Something There is About Assessment

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It’s strange being a WPA (in more ways than I can count).  I become most aware of that strangeness when meeting other administrators of various species: chairs, program directors, associate deans.  Sometimes it just hits me: many of these people don’t want to be doing what they’re doing. I guess that should be obvious; after all most people in academia are there because they wanted to be academics.  Composition/Rhetoric must be one of the few disciplines that has a whole subfield focused reflexively on its own condition within the institution.  And that’s why I love being a WPA—because I find institutions endlessly fascinating and because I know that I am always already within one so the better I come to understand how they work the better I am able to survive and thrive.  It’s so embedded in me that I just don’t get why everyone else isn’t fighting for my job (and really most would prefer to do anything but my job). Composition/Rhetoric is probably also one of the few disciplines with a subfield wholly focused on assessment.  That’s not my specialty at all but in my new role with the dean’s office I am overseeing assessment for the entire college.  And I am encountering similar moments of utter bafflement, moments that remind me that my discipline takes for granted what many others do not. There is throughout my institution an enormous resistance to the very idea of assessment (which is often muttered with a distinct distaste, as though the word itself were obscene).  It’s seen as a chore or irrelevant.  Colleagues comment that they already assess whenever they give a grade.  Others aren’t quite sure what’s expected by the institution (which is sometimes the very condition of the institution).  What’s clear is that I am currently Chief Cat Herder, charged with making sure a very unpleasant task gets done properly and on time by people who believe there are much more important things to do (and indeed they may be right). For myself, the idea of assessment just makes sense: who wouldn’t want to do better, teach better, help students better?  But as I’ve noted assessment isn’t my field—writing program administration is.  And my investment in assessment is filtered entirely through that lens. Do I think assessment in and of itself is important?  The answer is irrelevant.  What drives me in this position is not assessment but institutional dynamics.  I know that assessment passes through a complex bureaucratic language translation matrix and pops out the other side and into legislatures as “accountability.”  Assessment doesn’t scare me but accountability definitely does.  Accountability threatens tenure, which threatens my job, which means I care very much about assessment.  If you don’t believe me, ask any one in secondary education.  They’ve been through it all already.  And now it’s headed our way. If I preach assessment while in this position it’s because I know that outside the walls of academia there is a rising chorus demanding accountability.  I want good assessment because when that tsunami hits us I want us to be prepared.  I want to be able to coopt the conversation by saying “Accountability?  Yes of course.  Look at our excellent record of careful assessment.  What more could you ask?  We’re totally on top of this.” I’m a rhetorician.  I’m a Machiavellian institutional manipulator.  I’m a writing program administrator.  And I intend on making sure all those skills are honed in the guise of assessment if and when our walls are breached.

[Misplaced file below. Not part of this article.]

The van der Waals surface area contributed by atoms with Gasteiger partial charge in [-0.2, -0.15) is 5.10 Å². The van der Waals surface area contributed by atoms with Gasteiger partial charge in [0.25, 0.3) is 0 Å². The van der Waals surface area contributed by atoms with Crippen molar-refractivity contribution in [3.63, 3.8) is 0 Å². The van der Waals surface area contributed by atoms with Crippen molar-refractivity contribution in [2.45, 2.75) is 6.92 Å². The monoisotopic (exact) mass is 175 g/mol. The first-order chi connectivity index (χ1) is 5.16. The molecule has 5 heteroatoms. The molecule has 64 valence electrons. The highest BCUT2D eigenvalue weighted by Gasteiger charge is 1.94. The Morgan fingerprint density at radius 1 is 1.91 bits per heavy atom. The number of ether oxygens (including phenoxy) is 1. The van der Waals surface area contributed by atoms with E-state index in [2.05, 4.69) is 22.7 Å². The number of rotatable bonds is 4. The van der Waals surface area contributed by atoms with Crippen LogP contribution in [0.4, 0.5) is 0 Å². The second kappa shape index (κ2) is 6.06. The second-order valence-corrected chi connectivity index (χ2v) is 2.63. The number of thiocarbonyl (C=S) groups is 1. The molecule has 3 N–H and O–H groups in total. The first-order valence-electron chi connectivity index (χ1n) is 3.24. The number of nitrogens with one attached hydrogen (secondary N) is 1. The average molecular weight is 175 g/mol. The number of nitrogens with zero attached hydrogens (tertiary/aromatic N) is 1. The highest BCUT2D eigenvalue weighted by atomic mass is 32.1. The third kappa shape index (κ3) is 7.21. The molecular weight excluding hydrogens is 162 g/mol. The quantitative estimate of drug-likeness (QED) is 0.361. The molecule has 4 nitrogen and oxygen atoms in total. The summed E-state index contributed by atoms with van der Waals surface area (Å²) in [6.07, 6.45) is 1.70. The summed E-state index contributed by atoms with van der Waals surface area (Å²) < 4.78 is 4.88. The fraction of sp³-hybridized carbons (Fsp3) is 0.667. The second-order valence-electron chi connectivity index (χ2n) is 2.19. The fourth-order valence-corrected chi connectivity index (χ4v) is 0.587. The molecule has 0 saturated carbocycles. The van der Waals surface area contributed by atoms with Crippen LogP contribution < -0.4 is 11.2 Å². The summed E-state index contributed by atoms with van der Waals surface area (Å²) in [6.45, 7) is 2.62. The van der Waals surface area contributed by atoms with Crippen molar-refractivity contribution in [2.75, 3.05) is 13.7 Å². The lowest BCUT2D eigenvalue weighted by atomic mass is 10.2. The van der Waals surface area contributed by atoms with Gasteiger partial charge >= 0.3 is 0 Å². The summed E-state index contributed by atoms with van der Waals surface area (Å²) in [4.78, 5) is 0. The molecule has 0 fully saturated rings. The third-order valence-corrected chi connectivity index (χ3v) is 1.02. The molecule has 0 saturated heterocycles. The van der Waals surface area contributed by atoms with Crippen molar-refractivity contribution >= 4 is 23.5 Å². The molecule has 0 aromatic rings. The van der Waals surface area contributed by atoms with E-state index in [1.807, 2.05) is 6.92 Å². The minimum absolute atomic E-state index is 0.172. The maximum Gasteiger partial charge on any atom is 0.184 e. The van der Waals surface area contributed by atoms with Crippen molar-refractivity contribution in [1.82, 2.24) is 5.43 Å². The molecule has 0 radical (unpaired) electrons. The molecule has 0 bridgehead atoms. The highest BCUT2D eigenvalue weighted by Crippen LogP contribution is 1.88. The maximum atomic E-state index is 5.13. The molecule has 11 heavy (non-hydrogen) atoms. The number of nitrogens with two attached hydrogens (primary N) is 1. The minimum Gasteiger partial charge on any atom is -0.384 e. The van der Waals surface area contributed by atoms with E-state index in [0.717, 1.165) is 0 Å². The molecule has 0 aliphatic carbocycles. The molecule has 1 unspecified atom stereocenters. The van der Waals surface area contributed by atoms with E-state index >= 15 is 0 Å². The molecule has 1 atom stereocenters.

About the Author
Barclay Barrios is an Associate Professor of English and Director of Writing Programs at Florida Atlantic University, where he teaches freshman composition and graduate courses in composition methodology and theory, rhetorics of the world wide web, and composing digital identities. He was Director of Instructional Technology at Rutgers University and currently serves on the board of Pedagogy. Barrios is a frequent presenter at professional conferences, and the author of Emerging.